MANATEE-- The new superintendent of Manatee schools Rick Mills will have a lot on his plate over the next few weeks. The school board met Monday to discuss issues such as the audit committee recommendations, school staff allocations, and charter schools.
Audit committee chair Bobbie Windham announced Monday that the committee approved the processes to follow up on the recommendations made by external auditors that were released March 7.
Recommendations include reviewing textbook expenditures over the past five years and confirming those numbers and meeting more often to monitor budgeting processes.
The audit committee has also approved improvements to the charter to clarify the committee's independence and function, Windham said. One improvement is making the audit committee independent from the school board, meaning that no school board members will serve on the audit committee. Other changes include meeting bimonthly rather than quarterly, clarifying terminology in the current charter, and providing an orientation to committee members to ensure that everyone understands the committee's functions.
Interim superintendent Dave Gayler even proposed that the audit committee change its name to the independent oversight committee.
These proposed changes will move on to be reviewed by the CFO of Manatee schools Michael Boyer.
External findings will be reported at the April 8 school board meeting.
"This time the guidelines will be specific and adhered to," said school board chair Karen Carpenter.
Boyer said that there are still findings to address, although the school board has reached the end of their deadline to submit a report on the findings and approve the audit committee report from June 2012.
"I feel like every time I think we can't get any lower, new levels are reached," said school board vice chair Julie Aranibar. "This is the last year we do this."
The movement to approve the budget amendments for Jan. 2013, which certified that the numbers were correct, carried 5-0. Mills is hoping to have a 2.2 percent fund balance by next year, believing that under his guidance the school board can climb out of its financial shortfall. School board members hope that he is right.
The school board also discussed the March 11 Central Coalition that brought together superintendents, school board members, and finance people from around the state in Tallahassee to talk about public education and public policy.
School board member Dave "Watchdog" Miner attended the coalition and represented Manatee County in the education appropriation committee. Miner said that it is important to get face time with legislators.
During Miner's time in the capitol, legislators unanimously passed opposition for the bill that would allow teachers and school personnel to be armed. The bill was proposed by state representative Greg Steube and called for principals in Florida public schools to designated one or more persons to carry concealed weapons while they fill their normal school duties.
Carpenter has commented previously that she feels the bill would burden school staff with responsibilities meant for law enforcement.
The school board also unanimously passed that the new student to teacher ratio be a standard of 18:1. At a school board workshop Monday, Boyer also proposed that teaching aids be cut back to one aid per every 15 teachers, ESE classroom ratios be raised from 15:1 to 18:1, and that the number of speech therapists be reduced. Boyer said that the total savings from these new allocations would measure up to about $10 million for the 2013-2014 school year.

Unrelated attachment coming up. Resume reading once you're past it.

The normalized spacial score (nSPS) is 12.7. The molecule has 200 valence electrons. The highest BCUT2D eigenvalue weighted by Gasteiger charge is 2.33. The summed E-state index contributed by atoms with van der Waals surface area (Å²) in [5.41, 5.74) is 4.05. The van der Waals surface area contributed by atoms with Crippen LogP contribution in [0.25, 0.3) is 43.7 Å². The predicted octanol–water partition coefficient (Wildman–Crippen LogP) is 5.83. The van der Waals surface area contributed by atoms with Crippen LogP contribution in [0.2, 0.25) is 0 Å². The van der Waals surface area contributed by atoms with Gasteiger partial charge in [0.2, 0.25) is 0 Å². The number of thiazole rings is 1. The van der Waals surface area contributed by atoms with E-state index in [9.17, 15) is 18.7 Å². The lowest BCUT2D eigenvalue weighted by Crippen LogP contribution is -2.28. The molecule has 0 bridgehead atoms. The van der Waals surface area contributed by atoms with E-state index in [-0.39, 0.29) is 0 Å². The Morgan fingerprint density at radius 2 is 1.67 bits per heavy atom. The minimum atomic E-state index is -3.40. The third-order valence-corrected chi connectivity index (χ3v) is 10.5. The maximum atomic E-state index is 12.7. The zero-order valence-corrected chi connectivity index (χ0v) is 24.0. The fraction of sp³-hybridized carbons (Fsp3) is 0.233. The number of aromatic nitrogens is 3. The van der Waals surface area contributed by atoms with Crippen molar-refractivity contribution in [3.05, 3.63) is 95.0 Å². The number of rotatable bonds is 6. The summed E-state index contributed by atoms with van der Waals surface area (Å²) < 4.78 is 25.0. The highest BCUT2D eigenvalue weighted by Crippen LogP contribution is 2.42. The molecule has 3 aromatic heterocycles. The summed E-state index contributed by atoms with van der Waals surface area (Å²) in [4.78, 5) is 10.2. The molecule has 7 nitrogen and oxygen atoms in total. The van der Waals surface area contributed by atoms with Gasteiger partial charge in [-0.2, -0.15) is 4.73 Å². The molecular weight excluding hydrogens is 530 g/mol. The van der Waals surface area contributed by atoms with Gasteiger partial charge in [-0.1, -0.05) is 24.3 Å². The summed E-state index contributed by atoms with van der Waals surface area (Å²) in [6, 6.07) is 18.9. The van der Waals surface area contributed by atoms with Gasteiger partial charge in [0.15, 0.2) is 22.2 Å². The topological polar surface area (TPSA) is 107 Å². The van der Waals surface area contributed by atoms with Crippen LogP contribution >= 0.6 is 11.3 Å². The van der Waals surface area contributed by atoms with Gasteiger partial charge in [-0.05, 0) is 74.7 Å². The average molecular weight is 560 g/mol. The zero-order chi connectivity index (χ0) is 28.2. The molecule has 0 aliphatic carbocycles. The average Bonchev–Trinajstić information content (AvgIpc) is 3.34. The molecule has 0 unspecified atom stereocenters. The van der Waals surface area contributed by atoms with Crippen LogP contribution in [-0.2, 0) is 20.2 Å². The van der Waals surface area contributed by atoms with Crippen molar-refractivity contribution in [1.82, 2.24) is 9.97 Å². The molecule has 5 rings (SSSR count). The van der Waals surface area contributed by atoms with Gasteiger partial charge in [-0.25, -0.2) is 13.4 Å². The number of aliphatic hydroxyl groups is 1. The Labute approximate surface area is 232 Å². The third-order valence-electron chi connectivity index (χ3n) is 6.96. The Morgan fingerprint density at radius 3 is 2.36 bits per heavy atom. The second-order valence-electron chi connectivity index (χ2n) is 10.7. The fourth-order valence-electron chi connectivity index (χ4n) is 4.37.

"I do not plan on sitting here having this same conversation next year," Aranibar said.
Another topic at the board meeting concerned charter schools. The school board unanimously passed the non-renewal for Bradenton Charter school.
Part of the school board's duty is to monitor the performance of charter schools with which they make agreements. This includes a renewal and review process. A review team comprised of 32 members of completed the review of Bradenton Charter School in January and found performance to be unsatisfactory. Some findings were a matter of concern five years ago that never got resolved. According to the school board, the charter school will have 14 days to ask for a hearing and will be given an opportunity to present information on why there was a failure to meet the requirements for student performance.
Shortcomings included a governing board that "did not appear to be stable," according to the findings presented.
"They did a great job with things like parent relations and insurance," Gause said. "But from the curriculum side, the wheels were falling off."
The school board also unanimously approved the contract for the 2013-2018 school years for the all-boys' charter school Visible Men, whose application was approved in September. The school was founded by Neil Phillips and Lewis Parker.
School board member Barbara Harvey said that she is thrilled about this contract as she sees it as a sign of moving forward.
"I'm on a cloud," Harvey said.
Smaller, but still important, topics of the school board meeting included approving the revision of policy 2.5, which states that school board members must maintain residency in their school board member area from which they were elected throughout their whole term. These five residence areas, are different from the Manatee County commission district. The revision passed 3:2, as schools board members Barbara Harvey and Bob Gause found the change to policy unnecessary and confusing, but Mills recommended the change. Additional changes may be made to the policy regarding the five residence areas, but only in odd-numbered years. The school board also approved the calendar for the 2013-2914 school year.
The meeting Monday was Mills' first has superintendent.
"I have never felt so graciously welcomed," Mills said, adding that he believes that as a team the school board can make great things happen.